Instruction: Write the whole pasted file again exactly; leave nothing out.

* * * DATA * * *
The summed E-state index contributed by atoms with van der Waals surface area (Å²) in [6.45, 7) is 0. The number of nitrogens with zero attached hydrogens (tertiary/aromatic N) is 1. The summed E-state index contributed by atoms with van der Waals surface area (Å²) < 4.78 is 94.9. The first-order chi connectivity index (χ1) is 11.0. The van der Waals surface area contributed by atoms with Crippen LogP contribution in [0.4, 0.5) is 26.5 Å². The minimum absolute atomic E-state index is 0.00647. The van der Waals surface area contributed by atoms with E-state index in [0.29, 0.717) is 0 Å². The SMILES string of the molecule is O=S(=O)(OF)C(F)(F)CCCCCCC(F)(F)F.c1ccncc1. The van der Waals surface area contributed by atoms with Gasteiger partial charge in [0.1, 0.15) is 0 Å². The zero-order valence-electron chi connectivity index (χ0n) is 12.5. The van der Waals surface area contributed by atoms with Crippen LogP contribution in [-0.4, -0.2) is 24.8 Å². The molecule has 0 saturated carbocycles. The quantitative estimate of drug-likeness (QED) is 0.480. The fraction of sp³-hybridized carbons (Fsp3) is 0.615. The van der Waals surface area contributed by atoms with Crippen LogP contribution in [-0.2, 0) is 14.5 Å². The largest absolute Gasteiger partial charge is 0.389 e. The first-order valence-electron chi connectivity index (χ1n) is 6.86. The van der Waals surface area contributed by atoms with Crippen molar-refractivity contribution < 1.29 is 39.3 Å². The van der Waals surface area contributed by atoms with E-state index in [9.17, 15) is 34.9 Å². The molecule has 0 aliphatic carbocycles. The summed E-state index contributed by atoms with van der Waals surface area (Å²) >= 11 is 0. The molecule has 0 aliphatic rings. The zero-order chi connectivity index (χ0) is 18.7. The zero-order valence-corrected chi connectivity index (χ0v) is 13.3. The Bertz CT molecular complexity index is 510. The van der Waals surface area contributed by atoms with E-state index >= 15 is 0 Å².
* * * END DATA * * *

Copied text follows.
The summed E-state index contributed by atoms with van der Waals surface area (Å²) in [6.45, 7) is 0. The number of nitrogens with zero attached hydrogens (tertiary/aromatic N) is 1. The summed E-state index contributed by atoms with van der Waals surface area (Å²) < 4.78 is 94.9. The first-order chi connectivity index (χ1) is 11.0. The van der Waals surface area contributed by atoms with Crippen LogP contribution in [0.4, 0.5) is 26.5 Å². The minimum absolute atomic E-state index is 0.00647. The van der Waals surface area contributed by atoms with E-state index in [0.29, 0.717) is 0 Å². The SMILES string of the molecule is O=S(=O)(OF)C(F)(F)CCCCCCC(F)(F)F.c1ccncc1. The van der Waals surface area contributed by atoms with Gasteiger partial charge in [0.1, 0.15) is 0 Å². The zero-order valence-electron chi connectivity index (χ0n) is 12.5. The van der Waals surface area contributed by atoms with Crippen LogP contribution in [-0.4, -0.2) is 24.8 Å². The molecule has 0 saturated carbocycles. The quantitative estimate of drug-likeness (QED) is 0.480. The fraction of sp³-hybridized carbons (Fsp3) is 0.615. The van der Waals surface area contributed by atoms with Crippen LogP contribution in [-0.2, 0) is 14.5 Å². The largest absolute Gasteiger partial charge is 0.389 e. The first-order valence-electron chi connectivity index (χ1n) is 6.86. The van der Waals surface area contributed by atoms with Crippen molar-refractivity contribution < 1.29 is 39.3 Å². The van der Waals surface area contributed by atoms with E-state index in [9.17, 15) is 34.9 Å². The molecule has 0 aliphatic carbocycles. The summed E-state index contributed by atoms with van der Waals surface area (Å²) >= 11 is 0. The molecule has 0 aliphatic rings. The zero-order chi connectivity index (χ0) is 18.7. The zero-order valence-corrected chi connectivity index (χ0v) is 13.3. The Bertz CT molecular complexity index is 510. The van der Waals surface area contributed by atoms with E-state index >= 15 is 0 Å².